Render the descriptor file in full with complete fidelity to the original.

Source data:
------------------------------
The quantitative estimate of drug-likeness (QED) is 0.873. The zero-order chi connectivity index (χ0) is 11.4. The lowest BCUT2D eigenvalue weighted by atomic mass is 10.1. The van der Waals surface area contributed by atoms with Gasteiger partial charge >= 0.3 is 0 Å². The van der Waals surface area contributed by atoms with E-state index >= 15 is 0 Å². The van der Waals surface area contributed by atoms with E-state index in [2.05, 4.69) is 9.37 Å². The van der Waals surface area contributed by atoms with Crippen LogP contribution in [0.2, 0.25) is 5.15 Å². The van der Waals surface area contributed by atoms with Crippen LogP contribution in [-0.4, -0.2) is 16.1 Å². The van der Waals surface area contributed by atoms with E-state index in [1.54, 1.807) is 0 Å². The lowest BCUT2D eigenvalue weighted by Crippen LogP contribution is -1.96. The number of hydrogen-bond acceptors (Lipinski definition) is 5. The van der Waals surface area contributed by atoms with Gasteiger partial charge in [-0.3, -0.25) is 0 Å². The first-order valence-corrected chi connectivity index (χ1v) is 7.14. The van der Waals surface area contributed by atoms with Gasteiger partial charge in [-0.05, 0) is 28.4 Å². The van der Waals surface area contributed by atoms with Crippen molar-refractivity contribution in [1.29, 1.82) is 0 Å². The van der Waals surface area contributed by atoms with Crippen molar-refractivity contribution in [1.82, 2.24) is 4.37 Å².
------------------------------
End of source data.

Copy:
The quantitative estimate of drug-likeness (QED) is 0.873. The zero-order chi connectivity index (χ0) is 11.4. The lowest BCUT2D eigenvalue weighted by atomic mass is 10.1. The van der Waals surface area contributed by atoms with Gasteiger partial charge >= 0.3 is 0 Å². The van der Waals surface area contributed by atoms with E-state index >= 15 is 0 Å². The van der Waals surface area contributed by atoms with E-state index in [2.05, 4.69) is 9.37 Å². The van der Waals surface area contributed by atoms with Crippen LogP contribution in [0.2, 0.25) is 5.15 Å². The van der Waals surface area contributed by atoms with Crippen LogP contribution in [-0.4, -0.2) is 16.1 Å². The van der Waals surface area contributed by atoms with E-state index in [1.54, 1.807) is 0 Å². The lowest BCUT2D eigenvalue weighted by Crippen LogP contribution is -1.96. The number of hydrogen-bond acceptors (Lipinski definition) is 5. The van der Waals surface area contributed by atoms with Gasteiger partial charge in [-0.3, -0.25) is 0 Å². The first-order valence-corrected chi connectivity index (χ1v) is 7.14. The van der Waals surface area contributed by atoms with Gasteiger partial charge in [-0.05, 0) is 28.4 Å². The van der Waals surface area contributed by atoms with Crippen molar-refractivity contribution in [1.29, 1.82) is 0 Å². The van der Waals surface area contributed by atoms with Crippen molar-refractivity contribution in [1.82, 2.24) is 4.37 Å².